Today I was teaching a Certified Indoor Environmentalist course in Connecticut when we measured carbon dioxide (CO2) levels in the meeting room. When I read 2,850 parts per million (ppm) on my meter, I immediately assumed something was wrong with the device. That was upsetting because it had just come back from factory calibration. In such a well conditioned, modern meeting room, we couldn’t really have CO2 levels that high, could we? A typical meeting room ranges from say 800-1,200 ppm.
When taking the device outdoors, we were getting readings around 380 ppm as one would expect (see chart). In other areas of the hotel, levels were more in line with expectations (around 1,000 ppm). Our high levels were not a computer glitch, but an accurate reading of the CO2 levels in the space.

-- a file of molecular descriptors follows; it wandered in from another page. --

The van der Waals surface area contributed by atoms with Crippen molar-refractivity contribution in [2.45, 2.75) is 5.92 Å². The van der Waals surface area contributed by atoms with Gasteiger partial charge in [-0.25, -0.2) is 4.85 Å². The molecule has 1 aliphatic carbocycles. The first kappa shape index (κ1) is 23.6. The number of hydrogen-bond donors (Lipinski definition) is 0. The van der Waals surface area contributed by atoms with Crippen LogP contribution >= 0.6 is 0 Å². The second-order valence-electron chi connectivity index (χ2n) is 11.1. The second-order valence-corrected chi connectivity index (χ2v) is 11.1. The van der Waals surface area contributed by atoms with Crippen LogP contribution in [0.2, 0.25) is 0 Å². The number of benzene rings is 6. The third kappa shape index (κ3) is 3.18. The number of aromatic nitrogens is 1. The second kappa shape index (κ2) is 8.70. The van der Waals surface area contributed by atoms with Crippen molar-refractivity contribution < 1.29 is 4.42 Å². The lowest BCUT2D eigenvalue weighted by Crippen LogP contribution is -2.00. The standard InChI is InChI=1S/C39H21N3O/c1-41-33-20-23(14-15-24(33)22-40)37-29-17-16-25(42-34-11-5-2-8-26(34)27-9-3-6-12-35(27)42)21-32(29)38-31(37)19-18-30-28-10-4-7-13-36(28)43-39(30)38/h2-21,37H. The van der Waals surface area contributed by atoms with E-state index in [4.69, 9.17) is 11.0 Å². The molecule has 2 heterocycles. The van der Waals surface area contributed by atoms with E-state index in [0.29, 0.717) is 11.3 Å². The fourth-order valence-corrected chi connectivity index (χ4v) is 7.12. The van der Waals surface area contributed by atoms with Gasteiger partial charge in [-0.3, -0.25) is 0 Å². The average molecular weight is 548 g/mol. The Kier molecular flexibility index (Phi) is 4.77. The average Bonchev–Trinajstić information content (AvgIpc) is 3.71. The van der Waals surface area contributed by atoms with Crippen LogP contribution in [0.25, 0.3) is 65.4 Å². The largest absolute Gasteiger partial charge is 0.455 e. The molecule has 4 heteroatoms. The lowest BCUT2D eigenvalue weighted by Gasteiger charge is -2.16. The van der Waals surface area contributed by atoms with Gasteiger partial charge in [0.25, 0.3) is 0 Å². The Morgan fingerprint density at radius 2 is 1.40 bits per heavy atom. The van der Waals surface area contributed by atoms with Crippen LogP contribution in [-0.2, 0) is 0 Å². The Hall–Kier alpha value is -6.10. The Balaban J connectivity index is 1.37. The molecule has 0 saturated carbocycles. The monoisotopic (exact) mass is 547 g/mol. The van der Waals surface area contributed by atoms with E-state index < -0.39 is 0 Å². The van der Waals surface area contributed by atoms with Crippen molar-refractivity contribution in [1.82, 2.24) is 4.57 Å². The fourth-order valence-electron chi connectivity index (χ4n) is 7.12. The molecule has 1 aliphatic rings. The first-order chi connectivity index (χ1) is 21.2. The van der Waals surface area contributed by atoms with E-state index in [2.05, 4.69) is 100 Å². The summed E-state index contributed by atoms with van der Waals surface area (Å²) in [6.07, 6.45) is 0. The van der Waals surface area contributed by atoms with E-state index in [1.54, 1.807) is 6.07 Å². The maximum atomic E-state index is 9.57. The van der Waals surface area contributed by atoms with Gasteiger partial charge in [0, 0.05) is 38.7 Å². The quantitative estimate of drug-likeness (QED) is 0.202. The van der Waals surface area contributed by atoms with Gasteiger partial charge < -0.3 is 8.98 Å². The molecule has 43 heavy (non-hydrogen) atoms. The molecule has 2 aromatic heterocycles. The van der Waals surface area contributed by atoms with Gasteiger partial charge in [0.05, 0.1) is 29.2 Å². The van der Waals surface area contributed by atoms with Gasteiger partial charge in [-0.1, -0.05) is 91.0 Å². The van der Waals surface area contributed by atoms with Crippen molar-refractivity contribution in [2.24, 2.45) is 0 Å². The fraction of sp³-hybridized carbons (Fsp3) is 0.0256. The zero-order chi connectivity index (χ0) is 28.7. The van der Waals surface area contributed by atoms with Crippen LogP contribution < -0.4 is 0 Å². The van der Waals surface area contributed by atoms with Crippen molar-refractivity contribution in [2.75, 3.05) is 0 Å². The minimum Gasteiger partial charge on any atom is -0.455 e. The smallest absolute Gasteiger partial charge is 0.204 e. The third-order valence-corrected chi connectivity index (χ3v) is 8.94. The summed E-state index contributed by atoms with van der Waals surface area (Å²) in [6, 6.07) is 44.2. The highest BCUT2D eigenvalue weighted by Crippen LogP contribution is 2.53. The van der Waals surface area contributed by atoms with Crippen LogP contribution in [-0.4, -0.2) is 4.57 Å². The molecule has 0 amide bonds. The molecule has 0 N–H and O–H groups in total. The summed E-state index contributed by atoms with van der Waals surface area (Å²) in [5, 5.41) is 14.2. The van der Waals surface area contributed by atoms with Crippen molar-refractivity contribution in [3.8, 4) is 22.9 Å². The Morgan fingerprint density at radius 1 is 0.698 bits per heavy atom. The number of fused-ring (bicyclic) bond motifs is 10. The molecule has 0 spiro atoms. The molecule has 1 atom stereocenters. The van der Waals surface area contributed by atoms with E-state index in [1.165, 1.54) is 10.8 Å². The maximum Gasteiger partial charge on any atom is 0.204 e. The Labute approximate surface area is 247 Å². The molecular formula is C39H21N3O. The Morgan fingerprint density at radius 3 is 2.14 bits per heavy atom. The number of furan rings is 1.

Here is a key point learned by the class today: ventilation may be lacking even in a room that feels cool & crisp and is well maintained. It’s not just hot and stuffy rooms that may be under-ventilated. This reiterates the importance of measuring ventilation either directly or approximating it with the use of a surrogate such as CO2.
In a future blog post I’ll describe the advantages and disadvantages of using CO2 to approximate ventilation. It’s a good screening tool that incorporates mechanical and natural ventilation (not to mention air infiltration as well).